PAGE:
Simon Nabatov: Readings: Gileya Revisited (2018 , Leo): Gileya is the Russian Futurist group from the 1920s, better known today for their art (e.g., El Lissitzy) than for their writings, which provide the texts here. Same group as on Red Cavalry, except that Jaap Blonk is the voice here. Tough going, with occasional flashes of brilliance. B+(*)
Miles Okazaki: The Sky Below (2019, Pi): Guitarist, most recently heard on his 6-CD Work, where he played solo every tune Thelonious Monk ever wrote. Returns to a quartet format here, with Matt Mitchell (keyboards), Anthony Tidd (electric bass), and Sean Rickman (drums). B+(***) [cd]
Angel Olsen: All Mirrors (2019, Jagjaguwar): Singer-songwriter from St. Louis, based in Asheville, NC; fourth album since 2012, the previous one (My Woman) finishing high in critics polls. Music here built up from strings, some songs strong enough to suggest what all the fuss is about. B+(*)
Anne Phillips: Live at the Jazz Bakery (2019, Conawago): Singer, recorded an album in 1959, another in 2000, then (I guess) this one, with scattered studio work (she was a backup singer on Leslie Gore's "It's My Party") and advertising jingles. Much too much talk in between songs, but she explains it all if you're interested. Husband Bob Kindred plays sax, Roger Kellaway piano, and Chuck Berghoffer bass. B- [cd]
Jessica Pratt: Quiet Signs (2019, Mexican Summer): Singer-songwriter, from San Francisco, plays guitar (although this opens with a piano solo), sometimes slotted as folk, probably for its bare DIY-ness. Short (9 tracks, 27:48), and yes, quiet. B-
Joshua Redman & Brooklyn Rider: Sun on Sand (2019, Nonesuch): Tenor sax trio, with Scott Colley and Satoshi Takeishi, and a string quartet, playing a suite composed and arranged by Patrick Zimmerli. Brooklyn Rider has over a dozen albums since 2008, including two volumes of Philip Glass and several with Béla Fleck, but nothing recognizably jazz. Strong pulse through the strings, more modernist than jazz. B+(**)
Reut Regev's R*Time: Keep Winning (2019, Enja): Trombonist, like husband-drummer Igal Foni born in Israel, based in New York. Quartet with Jean-Paul Bourelly (guitar) and Mark Peterson (bass). Strong groove but doesn't lose interest when they break it up. Daughter Liana, age 7, adds a vocal interruption. A-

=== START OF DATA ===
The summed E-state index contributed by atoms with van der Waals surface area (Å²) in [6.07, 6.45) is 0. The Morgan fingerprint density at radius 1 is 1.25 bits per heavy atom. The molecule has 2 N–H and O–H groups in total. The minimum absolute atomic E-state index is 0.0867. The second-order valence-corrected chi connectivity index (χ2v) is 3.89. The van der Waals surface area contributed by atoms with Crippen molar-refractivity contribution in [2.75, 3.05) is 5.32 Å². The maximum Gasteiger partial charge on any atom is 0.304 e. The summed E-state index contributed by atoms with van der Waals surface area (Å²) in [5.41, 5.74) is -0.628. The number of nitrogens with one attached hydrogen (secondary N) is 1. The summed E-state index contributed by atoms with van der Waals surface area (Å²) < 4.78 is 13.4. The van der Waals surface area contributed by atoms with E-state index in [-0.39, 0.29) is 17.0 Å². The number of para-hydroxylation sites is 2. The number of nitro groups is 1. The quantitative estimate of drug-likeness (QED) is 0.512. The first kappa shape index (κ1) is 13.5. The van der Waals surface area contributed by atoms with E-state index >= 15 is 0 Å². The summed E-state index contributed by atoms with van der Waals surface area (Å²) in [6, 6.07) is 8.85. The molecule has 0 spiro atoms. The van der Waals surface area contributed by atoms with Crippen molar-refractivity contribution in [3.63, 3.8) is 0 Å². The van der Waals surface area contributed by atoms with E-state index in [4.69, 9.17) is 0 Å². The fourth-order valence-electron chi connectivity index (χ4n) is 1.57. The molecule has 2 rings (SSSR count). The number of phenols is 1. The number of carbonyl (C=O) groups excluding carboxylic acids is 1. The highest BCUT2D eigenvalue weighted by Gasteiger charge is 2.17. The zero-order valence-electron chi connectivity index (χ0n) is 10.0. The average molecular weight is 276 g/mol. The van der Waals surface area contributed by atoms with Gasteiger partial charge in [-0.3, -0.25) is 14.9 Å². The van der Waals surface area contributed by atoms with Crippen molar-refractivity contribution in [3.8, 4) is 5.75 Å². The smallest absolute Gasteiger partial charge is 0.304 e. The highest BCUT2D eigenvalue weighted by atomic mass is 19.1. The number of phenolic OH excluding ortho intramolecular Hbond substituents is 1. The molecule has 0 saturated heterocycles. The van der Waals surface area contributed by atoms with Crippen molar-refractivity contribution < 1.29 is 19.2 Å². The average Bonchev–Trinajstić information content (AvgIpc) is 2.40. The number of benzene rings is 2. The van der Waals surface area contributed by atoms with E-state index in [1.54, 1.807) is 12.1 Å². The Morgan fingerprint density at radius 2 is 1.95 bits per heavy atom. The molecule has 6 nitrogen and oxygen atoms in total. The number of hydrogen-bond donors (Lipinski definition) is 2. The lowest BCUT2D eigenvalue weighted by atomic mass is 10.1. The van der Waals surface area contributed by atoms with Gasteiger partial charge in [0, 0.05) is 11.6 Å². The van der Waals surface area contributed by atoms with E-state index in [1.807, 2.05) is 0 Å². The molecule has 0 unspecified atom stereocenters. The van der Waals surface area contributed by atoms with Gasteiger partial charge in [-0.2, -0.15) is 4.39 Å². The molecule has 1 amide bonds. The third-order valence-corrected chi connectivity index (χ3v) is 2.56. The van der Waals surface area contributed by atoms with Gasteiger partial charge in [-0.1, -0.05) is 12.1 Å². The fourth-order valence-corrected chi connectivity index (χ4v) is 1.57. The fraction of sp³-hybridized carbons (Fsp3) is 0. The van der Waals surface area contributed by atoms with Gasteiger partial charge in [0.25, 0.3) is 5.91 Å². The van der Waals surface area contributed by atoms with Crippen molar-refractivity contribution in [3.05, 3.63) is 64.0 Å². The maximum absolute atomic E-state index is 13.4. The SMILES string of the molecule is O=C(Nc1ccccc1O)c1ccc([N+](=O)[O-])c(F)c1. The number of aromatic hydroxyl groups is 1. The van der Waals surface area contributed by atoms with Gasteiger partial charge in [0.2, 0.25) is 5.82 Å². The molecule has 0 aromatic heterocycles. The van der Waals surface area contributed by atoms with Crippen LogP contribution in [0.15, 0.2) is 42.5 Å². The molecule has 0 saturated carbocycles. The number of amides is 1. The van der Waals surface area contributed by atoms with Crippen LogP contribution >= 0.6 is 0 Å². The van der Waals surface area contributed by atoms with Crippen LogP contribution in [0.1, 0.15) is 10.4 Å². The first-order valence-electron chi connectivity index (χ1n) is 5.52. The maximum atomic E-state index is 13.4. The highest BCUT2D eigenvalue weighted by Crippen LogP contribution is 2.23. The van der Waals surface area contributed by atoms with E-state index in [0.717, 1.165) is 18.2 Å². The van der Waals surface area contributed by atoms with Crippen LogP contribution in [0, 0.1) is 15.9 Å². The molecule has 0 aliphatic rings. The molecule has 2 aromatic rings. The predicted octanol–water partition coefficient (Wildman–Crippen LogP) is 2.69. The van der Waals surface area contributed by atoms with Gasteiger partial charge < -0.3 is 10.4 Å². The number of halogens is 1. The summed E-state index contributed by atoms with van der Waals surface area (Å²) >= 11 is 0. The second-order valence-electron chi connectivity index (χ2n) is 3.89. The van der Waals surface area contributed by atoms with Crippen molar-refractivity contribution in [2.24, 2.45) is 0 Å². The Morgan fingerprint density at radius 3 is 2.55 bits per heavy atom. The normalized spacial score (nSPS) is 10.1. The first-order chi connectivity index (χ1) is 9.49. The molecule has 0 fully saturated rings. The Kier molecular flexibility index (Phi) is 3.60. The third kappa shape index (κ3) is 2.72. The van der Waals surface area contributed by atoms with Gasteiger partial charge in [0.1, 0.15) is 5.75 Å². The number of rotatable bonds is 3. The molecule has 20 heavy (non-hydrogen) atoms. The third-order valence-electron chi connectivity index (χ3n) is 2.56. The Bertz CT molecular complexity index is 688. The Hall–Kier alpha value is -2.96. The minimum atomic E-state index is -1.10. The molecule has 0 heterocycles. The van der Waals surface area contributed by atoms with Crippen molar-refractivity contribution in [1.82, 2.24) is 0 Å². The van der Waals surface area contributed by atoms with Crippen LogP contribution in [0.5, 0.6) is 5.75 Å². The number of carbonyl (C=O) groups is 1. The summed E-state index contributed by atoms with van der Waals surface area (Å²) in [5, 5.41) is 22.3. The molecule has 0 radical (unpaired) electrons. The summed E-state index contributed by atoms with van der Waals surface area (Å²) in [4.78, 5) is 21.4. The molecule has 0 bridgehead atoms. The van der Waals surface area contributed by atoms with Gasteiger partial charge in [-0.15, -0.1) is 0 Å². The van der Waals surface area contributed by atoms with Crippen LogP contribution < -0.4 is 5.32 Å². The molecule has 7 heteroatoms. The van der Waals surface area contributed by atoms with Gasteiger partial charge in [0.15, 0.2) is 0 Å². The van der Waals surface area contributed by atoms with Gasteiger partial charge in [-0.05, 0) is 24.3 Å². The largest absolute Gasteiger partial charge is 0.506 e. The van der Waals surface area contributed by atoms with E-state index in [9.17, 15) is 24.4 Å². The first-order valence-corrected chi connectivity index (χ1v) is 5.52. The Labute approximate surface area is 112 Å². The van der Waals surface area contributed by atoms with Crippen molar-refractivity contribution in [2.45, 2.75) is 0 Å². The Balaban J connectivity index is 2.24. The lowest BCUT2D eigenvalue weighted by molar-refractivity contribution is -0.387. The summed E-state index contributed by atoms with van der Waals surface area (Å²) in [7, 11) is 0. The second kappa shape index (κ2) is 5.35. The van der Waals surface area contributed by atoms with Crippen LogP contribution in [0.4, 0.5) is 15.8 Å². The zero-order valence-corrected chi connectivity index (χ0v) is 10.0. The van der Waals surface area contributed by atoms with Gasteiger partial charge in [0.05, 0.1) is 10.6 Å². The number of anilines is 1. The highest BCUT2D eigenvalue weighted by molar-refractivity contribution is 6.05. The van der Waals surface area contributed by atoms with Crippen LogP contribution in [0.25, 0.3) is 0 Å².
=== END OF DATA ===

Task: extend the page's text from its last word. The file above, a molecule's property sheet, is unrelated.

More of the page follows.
Matana Roberts: Coin Coin Chapter Four: Memphis (2019, Constellation): Alto saxophonist from Chicago, latterday AACM member, Bandcamp page says she's in Indonesia (but I've also heard New York, and this was recorded in Montreal). I've had problems with the vocals before, but these seem to fit the bill. Band includes two guitarists who switch off to other instruments, bass, drums, occasional vibes, and Steve Swell (counted as a guest) on trombone. B+(***)
Rocket 808: Rocket 808 (2019, 12XU): Austin band, a project of guitarist John Schooley (best known for the Revelators), mostly instrumental rock band, guitar reminds me of Link Wray, but not that special. B [bc]
Poncho Sanchez: Trane's Delight (2019, Concord Picante): Congolero, born in Texas, grew up in California, 1980 debut album Salsa Picante. Covers three Coltrane tunes here, the title one of two originals. Some vocals. B
Carmen Sandim: Play Doh (2019, Ropeadope): Pianist, from Brazil, based in Colorado, second album, all originals, septet gives her lots of options with three horns, guitar, bass, and drums. B+(*) [cd]
Louis Sclavis: Characters on a Wall (2018 , ECM): French clarinetist, records since 1981, 13th for ECM since 2002. Quartet, opens with piano (Benjamin Moussay). Cover shows a concrete wall, looks like Israel's West Bank partition, although looks small because a human figure has been painted nearly the height of a panel. B+(*)
Sleater-Kinney: The Center Won't Hold (2019, Mom + Pop): Second album after their 2005-15 hiatus, with two singer-guitarists I've never cared much for, and a terrific drummer (Janet Weiss) who's on this album but has since quit the band. Good news here is by midway I lost track of whatever it was used to irritate me so much (Carrie Brownstein's screech?). Not so good news is by the end I was scarcely paying attention at all. B